Just about everything during the summer is better topless. That includes the redesigned Camaro with its convertible option. Add in the surprisingly potent mid-range engine and transmission choice and this car is good times on four wheels.
American muscle cars are an interesting breed. Until recently, they were sometimes scoffed at by those outside of North America as being crude, muscle bound machines with little to offer but brute force. That's changing, however, as these Detroit machines become more and more sophisticated with cars like the Chevrolet Corvette winning international awards for its excellence. The Camaro is the smaller, more affordable, and definitely more powerful-looking brother to the 'Vette. This car was originally made to compete with the Ford Mustang in the "pony car" arena.
Fast-forward to 2016 and you have a stylish new offering that evokes the muscle of the past without getting too brutish about it. Some muscle car fanatics might scoff at the idea of a V6 being the best option for an American pony car like this, but there's a lot to be said for the updated six-cylinder engine now powering the mid-range 2016 Camaro. This new engine has improved output to 335 horsepower (250 kW) and 284 pound-feet (385 Nm) of torque. For comparison, the first-generation Camaro in its most collectible Z/28 packaging had a 4.9-liter V8 that was rated at 290 horsepower (216 kW), but actually hit 360 hp (268 kW) at peak RPM. Those numbers mean that a natural V6 utilizing no turbocharging is cranking out about the same amount of power that a big carbureted V8 gas guzzler did back in 1967. That's impressive.
The 2016 Chevrolet Camaro with the V6 powerplant is factory rated at 5.2 seconds in the 0-60 mph sprint (0-97 km/h). In the real world, we pegged the slightly heavier convertible model on public roads at 5.6-second 0-60 times. A 1967 Z/28 would require about 8 seconds on a track to get to 60 mph.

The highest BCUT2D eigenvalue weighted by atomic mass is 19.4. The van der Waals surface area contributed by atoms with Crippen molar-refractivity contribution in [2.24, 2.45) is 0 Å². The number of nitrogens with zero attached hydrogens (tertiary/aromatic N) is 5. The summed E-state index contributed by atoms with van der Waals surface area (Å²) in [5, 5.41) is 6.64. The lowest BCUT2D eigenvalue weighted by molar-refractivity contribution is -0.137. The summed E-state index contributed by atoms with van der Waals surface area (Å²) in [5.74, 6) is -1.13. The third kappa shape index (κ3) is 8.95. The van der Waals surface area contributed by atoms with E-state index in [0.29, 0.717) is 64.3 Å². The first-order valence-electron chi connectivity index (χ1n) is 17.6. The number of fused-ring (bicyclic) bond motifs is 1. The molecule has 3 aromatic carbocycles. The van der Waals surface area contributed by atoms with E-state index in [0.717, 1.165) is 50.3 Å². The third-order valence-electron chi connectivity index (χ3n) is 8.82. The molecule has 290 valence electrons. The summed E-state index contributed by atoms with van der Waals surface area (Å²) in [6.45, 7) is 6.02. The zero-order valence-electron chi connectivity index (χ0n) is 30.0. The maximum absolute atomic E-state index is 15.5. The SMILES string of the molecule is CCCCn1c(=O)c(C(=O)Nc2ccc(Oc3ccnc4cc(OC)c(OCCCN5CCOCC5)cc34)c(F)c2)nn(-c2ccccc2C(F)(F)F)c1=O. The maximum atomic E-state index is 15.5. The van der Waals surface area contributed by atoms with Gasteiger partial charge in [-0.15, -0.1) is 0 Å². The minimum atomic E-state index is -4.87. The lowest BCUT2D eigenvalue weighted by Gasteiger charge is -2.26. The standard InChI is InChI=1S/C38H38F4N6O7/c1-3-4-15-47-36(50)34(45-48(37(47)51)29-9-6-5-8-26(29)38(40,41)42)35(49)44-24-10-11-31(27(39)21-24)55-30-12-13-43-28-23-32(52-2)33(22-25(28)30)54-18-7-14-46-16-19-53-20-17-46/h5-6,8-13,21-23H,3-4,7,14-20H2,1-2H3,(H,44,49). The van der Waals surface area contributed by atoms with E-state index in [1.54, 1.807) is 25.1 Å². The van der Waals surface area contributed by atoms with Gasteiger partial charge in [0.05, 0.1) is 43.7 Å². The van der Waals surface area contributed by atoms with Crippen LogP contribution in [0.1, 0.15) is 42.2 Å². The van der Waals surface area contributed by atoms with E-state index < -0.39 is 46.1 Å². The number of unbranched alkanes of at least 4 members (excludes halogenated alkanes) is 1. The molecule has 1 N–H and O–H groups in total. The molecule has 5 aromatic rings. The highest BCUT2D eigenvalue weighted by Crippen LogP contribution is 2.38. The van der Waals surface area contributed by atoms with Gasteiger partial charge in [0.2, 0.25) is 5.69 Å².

To be clear, we're not implying that the modern Camaro is better than the original performance model of the car. That collector's item is sought after for a lot of reasons, not the least of which is its excellence for the period. The point is that advances in powertrain technology over that 50 years have delivered a modern V6-powered Camaro that is at least equivalent to the best of the best from the first year of production for the model. For the buyer, it also means that today's US$38,000 Camaro Convertible is definitely not a slouch.
Much else has improved with the 2016 Camaro. Compared to the previous generation of the car, this new Camaro has a more sophisticated exterior look and a far better interior experience. On the outside, the 2016 Chevy Camaro gains a more substantial front end and fascia to give it a more track-ready appearance and to de-emphasize the hind quarters a bit. This gives the Camaro a more balanced look overall, and makes way for classier bodywork and peering headlamps. The Camaro still evokes a sense of power and speed, but now does so with more finesse.